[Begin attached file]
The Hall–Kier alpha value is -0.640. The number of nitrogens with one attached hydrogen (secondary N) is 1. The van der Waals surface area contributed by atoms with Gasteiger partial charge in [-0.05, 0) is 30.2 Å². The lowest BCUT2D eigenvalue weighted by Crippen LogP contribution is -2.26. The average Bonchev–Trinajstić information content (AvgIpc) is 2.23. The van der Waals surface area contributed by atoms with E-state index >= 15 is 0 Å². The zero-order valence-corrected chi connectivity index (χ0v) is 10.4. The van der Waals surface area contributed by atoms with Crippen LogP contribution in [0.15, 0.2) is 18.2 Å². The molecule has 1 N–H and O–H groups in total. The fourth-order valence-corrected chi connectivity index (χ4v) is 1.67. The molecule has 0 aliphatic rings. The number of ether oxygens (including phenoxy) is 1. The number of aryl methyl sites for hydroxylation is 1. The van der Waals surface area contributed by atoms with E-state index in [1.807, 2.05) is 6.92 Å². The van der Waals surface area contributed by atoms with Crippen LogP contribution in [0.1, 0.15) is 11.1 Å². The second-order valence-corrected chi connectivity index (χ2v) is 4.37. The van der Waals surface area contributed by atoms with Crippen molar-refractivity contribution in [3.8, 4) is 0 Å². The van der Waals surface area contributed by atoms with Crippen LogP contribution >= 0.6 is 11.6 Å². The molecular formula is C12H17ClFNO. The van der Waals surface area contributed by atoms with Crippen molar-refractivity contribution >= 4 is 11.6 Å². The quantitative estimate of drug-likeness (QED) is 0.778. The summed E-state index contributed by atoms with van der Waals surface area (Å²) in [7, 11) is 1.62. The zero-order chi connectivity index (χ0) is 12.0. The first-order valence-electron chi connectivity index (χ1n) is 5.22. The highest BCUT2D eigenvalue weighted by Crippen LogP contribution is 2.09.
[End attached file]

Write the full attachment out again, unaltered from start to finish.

The Hall–Kier alpha value is -0.640. The number of nitrogens with one attached hydrogen (secondary N) is 1. The van der Waals surface area contributed by atoms with Gasteiger partial charge in [-0.05, 0) is 30.2 Å². The lowest BCUT2D eigenvalue weighted by Crippen LogP contribution is -2.26. The average Bonchev–Trinajstić information content (AvgIpc) is 2.23. The van der Waals surface area contributed by atoms with E-state index >= 15 is 0 Å². The zero-order valence-corrected chi connectivity index (χ0v) is 10.4. The van der Waals surface area contributed by atoms with Crippen LogP contribution in [0.15, 0.2) is 18.2 Å². The molecule has 1 N–H and O–H groups in total. The fourth-order valence-corrected chi connectivity index (χ4v) is 1.67. The molecule has 0 aliphatic rings. The number of ether oxygens (including phenoxy) is 1. The number of aryl methyl sites for hydroxylation is 1. The van der Waals surface area contributed by atoms with E-state index in [1.807, 2.05) is 6.92 Å². The van der Waals surface area contributed by atoms with Crippen LogP contribution in [0.1, 0.15) is 11.1 Å². The second-order valence-corrected chi connectivity index (χ2v) is 4.37. The van der Waals surface area contributed by atoms with Crippen molar-refractivity contribution in [3.8, 4) is 0 Å². The van der Waals surface area contributed by atoms with Crippen LogP contribution >= 0.6 is 11.6 Å². The molecular formula is C12H17ClFNO. The van der Waals surface area contributed by atoms with Crippen molar-refractivity contribution >= 4 is 11.6 Å². The quantitative estimate of drug-likeness (QED) is 0.778. The summed E-state index contributed by atoms with van der Waals surface area (Å²) in [7, 11) is 1.62. The zero-order chi connectivity index (χ0) is 12.0. The first-order valence-electron chi connectivity index (χ1n) is 5.22. The highest BCUT2D eigenvalue weighted by Crippen LogP contribution is 2.09.